The historic Kippax Lake in Moore Park provides more than just a picturesque backdrop – it plays an important support role for our living urban ecosystem both above and below the waterline.
The Lake’s ecosystem features a range of living creatures from the highly visible Black Swans and ducks above the water, to eels, fish and microorganisms beneath.
Here’s one story of some ‘local residents’…
The background to this story
The pair of black swans at Kippax Lake have been present for many years, although have been unsuccessful at breeding for much of this time (often due to heavy rains flooding their lakeside nest, dogs off-leash causing disturbance, and natural predators like eels.
After a suggestion from a park visitor, our staff installed a trial floating nesting pontoon. The pontoon was made of timber and a durable mix of fibres formed from recycled plastic. It was weighted down to keep the pontoon in place, however we were still able to move it around the lake if required.
Help us look after the cygnets…and the Lake
While we will monitor the cygnets over coming months, we would like visitors to Moore Park to help by:
- keeping a reasonable distance from the swans and cygnets (the parents can get very protective)
- keep dogs on-leash within 10 metres of the lake, and do not allow a dog to enter the water
- always put litter in a nearby rubbish bin to ensure it does not get washed into the lake and become a choking hazard.
Kippax Lake – an important part of our city’s heritage, and an important home to our native wildlife.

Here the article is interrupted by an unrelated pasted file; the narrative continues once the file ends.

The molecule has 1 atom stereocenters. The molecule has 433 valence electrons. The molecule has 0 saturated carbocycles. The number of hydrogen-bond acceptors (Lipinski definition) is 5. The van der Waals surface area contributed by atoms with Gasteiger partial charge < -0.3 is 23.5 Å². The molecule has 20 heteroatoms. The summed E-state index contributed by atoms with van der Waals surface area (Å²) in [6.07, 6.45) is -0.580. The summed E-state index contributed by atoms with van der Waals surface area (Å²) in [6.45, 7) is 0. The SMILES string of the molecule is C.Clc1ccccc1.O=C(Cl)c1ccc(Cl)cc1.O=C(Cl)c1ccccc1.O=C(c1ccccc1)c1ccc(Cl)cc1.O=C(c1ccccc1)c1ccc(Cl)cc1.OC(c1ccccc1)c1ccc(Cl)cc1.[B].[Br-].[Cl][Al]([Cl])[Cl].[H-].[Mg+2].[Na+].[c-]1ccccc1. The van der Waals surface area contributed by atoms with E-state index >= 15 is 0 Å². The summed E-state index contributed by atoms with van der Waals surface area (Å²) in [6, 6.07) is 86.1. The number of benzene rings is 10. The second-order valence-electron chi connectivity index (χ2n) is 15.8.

Living in a city has many wonderful things to offer, but the fast-paced work and modern lifestyle can be stressful and draining on your mental and physical health. Discover how to combat stress through the art of Shinrin-yoku ‘forest bathing’
Centennial Parklands is home to about 15,000 trees across Centennial Park, Moore Park and Queens Park. There are Australian figs, evergreen oaks, exotic pines, eucalypts and paperbark trees peppered throughout the Park that visitors enjoy all year round. Many people ask us about one of the more unique trees planted in the Park, the Bunya […]
There are about 23 native species of freshwater turtles across Australian and seven species of native freshwater turtle can be found in NSW. Centennial Park is lucky to have two native species of freshwater turtles in our ponds and waterways. The Sydney basin turtle (Emydura macquarii) and the snake-necked turtle (Chelodina longicollis) can sometimes be […]
Nature play is not just outdoor play. It’s child-directed play that happens in a natural space, such as a park or garden. Whilst going to a playground can be fun, it doesn’t put them into contact with nature and offers a different set of benefits. Here are 5 reasons why you should get your kids outside during the school holidays!
eNEWSLETTER SUBSCRIPTIONBecome an insider - get all the latest news, events and updates first with Centennial Parklands eNewsletter.
20 March 2017
23 January 2017
05 December 2016